23 July ~ Southend United fans who turned up to Dartford for their club's first pre-season friendly on Friday July 16 took a while to figure out which was their team when the players were warming up. Only two players from last season's squad featured, the managerial team was new, and the side was made up almost exclusively of trialists. The game didn't exactly go to form either, with the non-Leaguers easing to a 2-0 victory against the bunch of assembled strangers.
New Shrimpers manager Paul Sturrock said in his opening press conference he likes a challenge. Which is just as well really. He has taken over at a club which has regularly failed to pay its players on time, is still under a transfer embargo, has just dismissed one of the most popular and longest serving managers in English football in Steve Tilson, and has had a string of senior players, including popular captain Adam Barrett, walk out of the club citing persistent breach of contract.
Sturrock is working within these constraints to boost a squad that has eight contracted players, four of whom were left out at Dartford after signalling their intention to leave. He has signed 12 on pre-contract agreements who will become full signings when the embargo is lifted.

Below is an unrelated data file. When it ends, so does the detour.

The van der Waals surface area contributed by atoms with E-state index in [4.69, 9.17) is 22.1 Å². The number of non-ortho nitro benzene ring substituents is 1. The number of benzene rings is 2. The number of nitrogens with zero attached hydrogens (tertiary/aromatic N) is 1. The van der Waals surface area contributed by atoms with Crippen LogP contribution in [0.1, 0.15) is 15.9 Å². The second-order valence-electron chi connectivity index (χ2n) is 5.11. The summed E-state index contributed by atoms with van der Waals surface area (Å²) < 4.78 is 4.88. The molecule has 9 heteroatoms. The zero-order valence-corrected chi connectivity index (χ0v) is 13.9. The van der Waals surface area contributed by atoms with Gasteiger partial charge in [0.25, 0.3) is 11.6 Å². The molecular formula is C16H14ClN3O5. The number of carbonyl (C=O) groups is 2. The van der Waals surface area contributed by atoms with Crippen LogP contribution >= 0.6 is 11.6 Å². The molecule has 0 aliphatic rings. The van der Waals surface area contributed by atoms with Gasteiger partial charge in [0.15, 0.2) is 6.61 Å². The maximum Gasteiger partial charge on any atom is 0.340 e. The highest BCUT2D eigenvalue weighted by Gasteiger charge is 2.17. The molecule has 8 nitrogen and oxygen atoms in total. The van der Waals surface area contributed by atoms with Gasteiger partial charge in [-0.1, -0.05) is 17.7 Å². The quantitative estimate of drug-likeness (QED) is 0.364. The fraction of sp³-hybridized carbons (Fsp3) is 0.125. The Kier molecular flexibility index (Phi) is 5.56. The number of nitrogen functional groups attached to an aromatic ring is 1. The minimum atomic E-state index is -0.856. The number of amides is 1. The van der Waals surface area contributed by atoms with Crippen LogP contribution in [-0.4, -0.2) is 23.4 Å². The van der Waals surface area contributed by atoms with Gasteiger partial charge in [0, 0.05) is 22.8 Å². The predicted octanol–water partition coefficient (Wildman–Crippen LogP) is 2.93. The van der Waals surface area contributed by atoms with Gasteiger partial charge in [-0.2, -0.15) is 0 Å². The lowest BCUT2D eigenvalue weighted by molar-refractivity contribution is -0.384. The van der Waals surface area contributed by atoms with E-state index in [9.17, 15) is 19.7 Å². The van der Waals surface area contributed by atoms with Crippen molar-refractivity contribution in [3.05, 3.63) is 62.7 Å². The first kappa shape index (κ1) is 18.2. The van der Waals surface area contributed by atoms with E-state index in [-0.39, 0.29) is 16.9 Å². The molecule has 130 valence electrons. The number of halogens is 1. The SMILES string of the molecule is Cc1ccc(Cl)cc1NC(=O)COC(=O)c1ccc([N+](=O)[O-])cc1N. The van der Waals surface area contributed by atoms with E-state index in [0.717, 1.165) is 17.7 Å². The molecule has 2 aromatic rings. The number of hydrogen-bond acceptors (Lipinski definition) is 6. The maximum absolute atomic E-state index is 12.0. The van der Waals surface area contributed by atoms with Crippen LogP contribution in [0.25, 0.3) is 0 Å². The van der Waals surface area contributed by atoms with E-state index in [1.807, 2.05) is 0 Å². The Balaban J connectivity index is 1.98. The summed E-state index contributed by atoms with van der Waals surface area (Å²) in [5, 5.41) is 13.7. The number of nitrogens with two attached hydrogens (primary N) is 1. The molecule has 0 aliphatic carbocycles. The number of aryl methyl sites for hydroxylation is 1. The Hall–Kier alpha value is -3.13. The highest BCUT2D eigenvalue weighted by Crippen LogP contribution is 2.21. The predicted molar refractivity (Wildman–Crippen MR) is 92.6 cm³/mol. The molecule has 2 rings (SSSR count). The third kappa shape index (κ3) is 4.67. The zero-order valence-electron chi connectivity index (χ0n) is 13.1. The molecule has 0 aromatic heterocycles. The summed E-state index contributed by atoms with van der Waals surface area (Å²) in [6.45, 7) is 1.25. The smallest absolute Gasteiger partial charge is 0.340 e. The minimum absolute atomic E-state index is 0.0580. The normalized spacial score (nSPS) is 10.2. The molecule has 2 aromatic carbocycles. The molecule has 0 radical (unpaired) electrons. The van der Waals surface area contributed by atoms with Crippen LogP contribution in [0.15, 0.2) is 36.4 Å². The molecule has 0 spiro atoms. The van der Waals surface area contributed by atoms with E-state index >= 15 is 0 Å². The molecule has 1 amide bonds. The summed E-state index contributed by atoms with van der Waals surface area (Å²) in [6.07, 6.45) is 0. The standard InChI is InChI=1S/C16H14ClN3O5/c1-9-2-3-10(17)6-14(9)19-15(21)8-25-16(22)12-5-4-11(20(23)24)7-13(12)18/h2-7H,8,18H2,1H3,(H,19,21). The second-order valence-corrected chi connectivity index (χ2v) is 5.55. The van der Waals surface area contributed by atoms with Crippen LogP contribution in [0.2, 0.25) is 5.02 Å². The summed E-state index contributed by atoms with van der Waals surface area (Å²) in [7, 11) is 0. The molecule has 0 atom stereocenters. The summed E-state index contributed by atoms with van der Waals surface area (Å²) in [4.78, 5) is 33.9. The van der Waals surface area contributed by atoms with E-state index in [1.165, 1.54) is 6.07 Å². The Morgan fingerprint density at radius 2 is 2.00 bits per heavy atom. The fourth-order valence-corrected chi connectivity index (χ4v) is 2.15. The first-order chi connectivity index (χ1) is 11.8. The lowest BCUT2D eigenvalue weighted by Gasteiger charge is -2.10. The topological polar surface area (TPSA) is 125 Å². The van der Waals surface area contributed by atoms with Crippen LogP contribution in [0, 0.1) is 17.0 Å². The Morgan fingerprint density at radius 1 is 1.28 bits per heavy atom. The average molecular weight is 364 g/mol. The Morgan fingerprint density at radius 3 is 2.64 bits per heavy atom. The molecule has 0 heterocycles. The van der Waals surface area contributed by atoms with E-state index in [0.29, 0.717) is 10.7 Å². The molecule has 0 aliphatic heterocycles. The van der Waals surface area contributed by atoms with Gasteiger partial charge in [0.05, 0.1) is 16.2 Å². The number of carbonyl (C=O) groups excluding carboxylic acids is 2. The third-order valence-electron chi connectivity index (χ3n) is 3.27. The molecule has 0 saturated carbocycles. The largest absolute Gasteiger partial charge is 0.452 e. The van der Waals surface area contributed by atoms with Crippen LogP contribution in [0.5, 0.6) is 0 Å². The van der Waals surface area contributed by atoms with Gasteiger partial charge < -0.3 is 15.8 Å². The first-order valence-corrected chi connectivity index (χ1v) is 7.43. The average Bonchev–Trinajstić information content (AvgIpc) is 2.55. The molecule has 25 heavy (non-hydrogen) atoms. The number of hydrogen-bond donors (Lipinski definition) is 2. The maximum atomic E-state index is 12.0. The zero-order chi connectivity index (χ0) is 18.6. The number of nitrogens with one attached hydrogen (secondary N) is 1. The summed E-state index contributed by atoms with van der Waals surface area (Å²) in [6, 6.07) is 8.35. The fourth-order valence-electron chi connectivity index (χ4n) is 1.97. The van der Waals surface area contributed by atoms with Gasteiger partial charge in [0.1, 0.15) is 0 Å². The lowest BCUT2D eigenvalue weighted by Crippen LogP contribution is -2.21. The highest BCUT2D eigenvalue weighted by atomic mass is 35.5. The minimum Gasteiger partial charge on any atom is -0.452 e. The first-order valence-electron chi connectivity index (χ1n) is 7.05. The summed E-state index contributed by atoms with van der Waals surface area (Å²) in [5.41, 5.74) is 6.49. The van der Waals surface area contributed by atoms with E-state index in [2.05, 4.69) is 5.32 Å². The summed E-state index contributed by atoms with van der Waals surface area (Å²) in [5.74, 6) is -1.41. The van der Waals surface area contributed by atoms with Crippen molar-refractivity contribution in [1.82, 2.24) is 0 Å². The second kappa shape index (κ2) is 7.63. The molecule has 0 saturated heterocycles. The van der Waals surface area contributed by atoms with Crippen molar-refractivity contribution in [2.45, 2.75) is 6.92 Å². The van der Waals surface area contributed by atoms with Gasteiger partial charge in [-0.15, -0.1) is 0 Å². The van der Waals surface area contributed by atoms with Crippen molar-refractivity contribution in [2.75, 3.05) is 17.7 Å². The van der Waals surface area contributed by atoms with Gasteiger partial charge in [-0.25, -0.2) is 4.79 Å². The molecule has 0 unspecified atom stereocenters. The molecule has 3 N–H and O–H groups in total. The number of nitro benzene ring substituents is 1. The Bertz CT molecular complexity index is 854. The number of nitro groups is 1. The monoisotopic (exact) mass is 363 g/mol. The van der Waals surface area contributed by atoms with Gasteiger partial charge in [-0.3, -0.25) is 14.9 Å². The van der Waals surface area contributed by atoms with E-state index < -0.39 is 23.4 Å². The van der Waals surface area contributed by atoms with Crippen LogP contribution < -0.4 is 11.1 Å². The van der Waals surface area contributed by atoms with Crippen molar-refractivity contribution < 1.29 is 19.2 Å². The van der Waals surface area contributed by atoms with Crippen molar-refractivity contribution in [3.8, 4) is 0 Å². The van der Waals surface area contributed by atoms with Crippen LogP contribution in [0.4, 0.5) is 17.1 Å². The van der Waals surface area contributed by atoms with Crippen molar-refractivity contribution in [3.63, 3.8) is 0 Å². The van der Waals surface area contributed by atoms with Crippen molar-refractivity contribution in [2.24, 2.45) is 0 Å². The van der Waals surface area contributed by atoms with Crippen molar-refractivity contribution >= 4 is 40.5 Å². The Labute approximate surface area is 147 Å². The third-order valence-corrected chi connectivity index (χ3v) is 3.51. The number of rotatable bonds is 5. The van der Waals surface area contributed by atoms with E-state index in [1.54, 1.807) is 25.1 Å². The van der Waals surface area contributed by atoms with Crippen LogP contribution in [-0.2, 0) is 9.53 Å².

Southend owe money to the PFA, other clubs and Her Majesty’s Revenue and Customs, and cannot sign players until these debts are settled. Fans fear that the club will be starting the season against Stockport with a youth team, if at all. On August 2 the club must convince a High Court judge that it is financially viable or face being wound up altogether. A growing list of other creditors is headed by Charterhouse Commercial Finance, who served a winding-up order on the club which will be heard on August 11. The Shrimpers Trust, who handed over a £60,000 loan from fundraising measures taken in October when the seriousness of the tax debt first surfaced, has also not been paid back.
Chairman Ron Martin is adamant that arrangements are in place to pay all creditors, with supermarket Sainsbury's believed to be picking up the bill. However, unconvinced supporters remember Martin's broken promises and bizarre outbursts which have in the recent past accused the editor of the Southend Echo of being a supporter of rivals Colchester and HMRC of taking “Machiavellian” action against the club.
Sainsbury's, which plans to build on Roots Hall once a new 22,000-seat stadium at nearby Fossetts Farm is complete, has now provided several million pounds to bail out the club over the past year. These loans were secured against shares that would make them the major shareholder if the club does not complete repayments.
All supporters have left is the hope that Sturrock's revolution will arrest what seems an unstoppable slide into non-League football. A 1-1 draw at home to Derby last Monday provided unlikely optimism about the players brought in. Even if, according to Sturrock: “Half of them still don't know each other’s names.” Jamie Forsyth